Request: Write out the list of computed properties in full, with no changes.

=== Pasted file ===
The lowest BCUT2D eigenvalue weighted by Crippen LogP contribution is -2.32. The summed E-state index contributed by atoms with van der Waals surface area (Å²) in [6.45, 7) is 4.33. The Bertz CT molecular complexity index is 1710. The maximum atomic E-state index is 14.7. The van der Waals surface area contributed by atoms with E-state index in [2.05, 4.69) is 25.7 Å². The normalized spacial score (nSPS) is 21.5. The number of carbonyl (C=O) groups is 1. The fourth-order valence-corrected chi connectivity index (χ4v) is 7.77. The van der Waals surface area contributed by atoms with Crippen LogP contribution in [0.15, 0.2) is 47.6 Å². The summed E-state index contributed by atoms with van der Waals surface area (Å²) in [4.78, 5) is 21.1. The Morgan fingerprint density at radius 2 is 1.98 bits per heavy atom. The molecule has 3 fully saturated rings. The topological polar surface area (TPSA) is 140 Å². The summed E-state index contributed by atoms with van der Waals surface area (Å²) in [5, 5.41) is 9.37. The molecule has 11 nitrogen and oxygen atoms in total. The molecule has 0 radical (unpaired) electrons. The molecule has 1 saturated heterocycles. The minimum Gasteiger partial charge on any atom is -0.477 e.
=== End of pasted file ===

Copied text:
The lowest BCUT2D eigenvalue weighted by Crippen LogP contribution is -2.32. The summed E-state index contributed by atoms with van der Waals surface area (Å²) in [6.45, 7) is 4.33. The Bertz CT molecular complexity index is 1710. The maximum atomic E-state index is 14.7. The van der Waals surface area contributed by atoms with E-state index in [2.05, 4.69) is 25.7 Å². The normalized spacial score (nSPS) is 21.5. The number of carbonyl (C=O) groups is 1. The fourth-order valence-corrected chi connectivity index (χ4v) is 7.77. The van der Waals surface area contributed by atoms with Crippen LogP contribution in [0.15, 0.2) is 47.6 Å². The summed E-state index contributed by atoms with van der Waals surface area (Å²) in [4.78, 5) is 21.1. The Morgan fingerprint density at radius 2 is 1.98 bits per heavy atom. The molecule has 3 fully saturated rings. The topological polar surface area (TPSA) is 140 Å². The summed E-state index contributed by atoms with van der Waals surface area (Å²) in [5, 5.41) is 9.37. The molecule has 11 nitrogen and oxygen atoms in total. The molecule has 0 radical (unpaired) electrons. The molecule has 1 saturated heterocycles. The minimum Gasteiger partial charge on any atom is -0.477 e.